3. Notices under force majeure clauses. Most force majeure provisions require notice to the other party before they can be used as a defense. Sometimes the notice must be given within a specified (typically brief) period. If you are a supplier invoking the force majeure clause, you may need to give notice before you have had a chance to make the analysis discussed above. Again, your attorney’s experience and knowledge will be key in phrasing the notice in a way that will meet the contract requirements to make it effective without boxing you into a situation that could be counter-effective in court. This also extends to any communications that may jeopardize your legal position – whether internal or external. If you are receiving a force majeure notice from your supplier, any response must be carefully worded to protect your legal position. If as a result of your supplier’s inability to perform you find you need to send a force majeure notice to your customers, that notice must be phrased in a way that protects your legal position with your supplier in the event of a legal dispute.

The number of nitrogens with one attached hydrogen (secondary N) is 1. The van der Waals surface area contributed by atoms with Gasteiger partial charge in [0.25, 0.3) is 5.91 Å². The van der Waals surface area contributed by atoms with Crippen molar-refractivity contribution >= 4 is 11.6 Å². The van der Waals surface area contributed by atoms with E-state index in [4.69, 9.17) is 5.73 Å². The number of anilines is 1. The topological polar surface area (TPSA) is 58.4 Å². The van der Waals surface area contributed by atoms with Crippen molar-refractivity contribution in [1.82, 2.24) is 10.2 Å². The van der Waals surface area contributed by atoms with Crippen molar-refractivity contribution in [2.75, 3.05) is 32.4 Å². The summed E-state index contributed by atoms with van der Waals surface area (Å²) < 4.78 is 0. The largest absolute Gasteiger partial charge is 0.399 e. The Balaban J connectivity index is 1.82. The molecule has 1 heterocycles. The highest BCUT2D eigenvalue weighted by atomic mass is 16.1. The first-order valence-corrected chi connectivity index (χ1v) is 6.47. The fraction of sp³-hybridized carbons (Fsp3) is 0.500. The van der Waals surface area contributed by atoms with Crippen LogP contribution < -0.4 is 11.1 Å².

4. Mitigate. It is imperative that you make every effort to mitigate the damage, whether you are receiving or giving a force majeure notice. This means taking steps to overcome the problem. Many force majeure clauses require the supplier to make such efforts in order to be able to use the force majeure clause. If you are supplying, look for alternative ways to supply your buyer. Document price issues or other difficulties.  Most force majeure clauses do not permit suppliers to avoid performance because of a higher cost of supplying alternative goods. Still, you should document your efforts to provide the best alternative. You must also consider how you allocate supplies if you are in a position in which you can only serve some of your customers. This can be challenging and many force majeure clauses and governing laws have requirements on allocation. Supplying your priority customers and declaring force majeure vis-à-vis all other customers may cause unintended legal consequences. If you are receiving a force majeure notice, you must also mitigate the damage as much as possible, even if you consider the notice to be invalid for any reason. Document your efforts to overcome the supply problem even if you are unsuccessful, and document any damages you experience. Also ask your supplier how it is allocating remaining stock.